In the early 1970's, people around the United States began to talk about the annoyance and potential health hazards of secondhand smoke. The smoke gave some people headaches, made some cough and gag, and in the worst case scenario kept those with respiratory illnesses from entering smoke-filled establishments. These concerned citizens banded together to form local organizations called Group Against Smoking Pollution (GASP) that initially engaged in educational work and eventually began to seek legislation to limit smoking in public places. Several GASP organizations sprung up in California and in 1976 they combined their resources to create California Group Against Smoking Pollution.
A few years and a couple of local ordinances later, the organization sought
to pass a statewide law by means of the initiative process. After two unsuccessful
attempts, the organization went back to what it knew worked best - passing local
ordinances - and in 1981 became Californians for Nonsmokers' Rights.
As local successes and requests for assistance from nonsmokers in other states
increased, the organization grew into a national resource and changed its name
in 1988 to Americans for Nonsmokers' Rights (ANR). ANR staff, members,
and board have contributed to the incredible shift in the social norm toward
smokefree environments. As of April 5, 2013, there are 3,876 municipalities
with laws in effect that restrict where smoking is allowed. There are 1,051
municipalities; and 36 states, along with the District of Columbia, American
Samoa, the Northern Mariana Islands, Puerto Rico, and the U.S. Virgin Islands;
and at least 87 countries that have a 100% smokefree provision in effect in
workplaces, and/or restaurants, and/or bars.
Without support from our members, we could not have come this far!
Since 1976, ANR has kept its mission and goal simple: protect nonsmokers from unwanted and deadly exposure to secondhand smoke. ANR does so by:
ANR celebrated its 30th
Anniversary on March 1, 2006, and is proud to have been part of many
significant successes in the nonsmokers' rights movement. Although we have
achieved a great deal, there is still much work to be done.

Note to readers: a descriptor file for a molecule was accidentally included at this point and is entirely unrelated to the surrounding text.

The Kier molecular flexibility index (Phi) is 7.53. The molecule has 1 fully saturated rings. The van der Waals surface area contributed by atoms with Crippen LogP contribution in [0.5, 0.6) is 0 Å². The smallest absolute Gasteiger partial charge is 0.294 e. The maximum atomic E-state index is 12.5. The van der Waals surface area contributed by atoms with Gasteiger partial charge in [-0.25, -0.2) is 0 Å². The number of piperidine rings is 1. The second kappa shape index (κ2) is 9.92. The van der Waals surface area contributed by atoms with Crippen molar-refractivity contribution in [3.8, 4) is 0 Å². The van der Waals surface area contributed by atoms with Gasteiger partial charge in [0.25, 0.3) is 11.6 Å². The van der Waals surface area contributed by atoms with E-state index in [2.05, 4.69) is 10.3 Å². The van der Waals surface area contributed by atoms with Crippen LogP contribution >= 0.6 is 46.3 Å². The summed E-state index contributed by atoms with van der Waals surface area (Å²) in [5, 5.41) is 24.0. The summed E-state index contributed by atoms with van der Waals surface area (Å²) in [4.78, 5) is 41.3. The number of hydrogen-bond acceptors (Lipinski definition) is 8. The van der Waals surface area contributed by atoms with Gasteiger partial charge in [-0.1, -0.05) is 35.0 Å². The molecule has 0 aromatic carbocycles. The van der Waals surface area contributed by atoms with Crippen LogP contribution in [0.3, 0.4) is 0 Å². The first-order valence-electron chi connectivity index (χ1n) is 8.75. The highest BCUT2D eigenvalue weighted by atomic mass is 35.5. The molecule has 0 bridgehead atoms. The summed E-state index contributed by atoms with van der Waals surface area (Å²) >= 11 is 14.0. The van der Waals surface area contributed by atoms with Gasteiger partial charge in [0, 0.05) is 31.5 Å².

ANR relies upon membership dues and donations to conduct the cutting-edge advocacy
and technical assistance necessary to successfully plan and run a smokefree campaign,
as well as counter tobacco industry opposition tactics such as law suits, ballot
challenges, and media misinformation campaigns. Be a part of history - become
a member of Americans for Nonsmokers' Rights today!
The American Nonsmokers' Rights Foundation, (originally the Californian Nonsmokers' Rights Foundation) the sister organization to ANR, was established in 1982. The ANR Foundation is a non-lobbying, educational nonprofit organization that creates comprehensive programs for school-age youth on issues of smoking prevention and their right to breathe smokefree air. It provides educational resources for schools, health departments, medical organizations, and others interested in the issues surrounding smoking and secondhand smoke. Our goals are to raise a smokefree generation that rejects tobacco use and tobacco industry manipulation and interference tactics, and to educate the community about the health effects of secondhand smoke and the benefits of smokefree environments
The ANR Foundation uncovered and released the previously suppressed documentary Death in the West which juxtaposes advertising of Marlboro cigarettes as sexy and alluring with real life cowboys dying of smoking-related diseases. Called "the most powerful anti-smoking film ever made," Death in the West was censored by Philip Morris after one airing in Britain in 1976. Death in the West has since become the core of a highly successful smoking prevention curriculum for children and has been aired on television stations across the country.
The ANR Foundation is the only national repository of local tobacco-related ordinances and regulations in the United States. Our U.S. Tobacco Control Laws Database© serves as a key resource for researchers and media outlets which use our data to document trends and research the effectiveness of tobacco-related legislation. Each quarter, ANR Foundation staff creates 16 lists and tables and 10 maps and charts to illustrate the trend toward smokefree air. Over 35 peer-reviewed publications, five NCI monographs and three Surgeon's General Reports have used the ANR Foundation data as a primary data source.
The ANR Foundation accomplishes its goals by: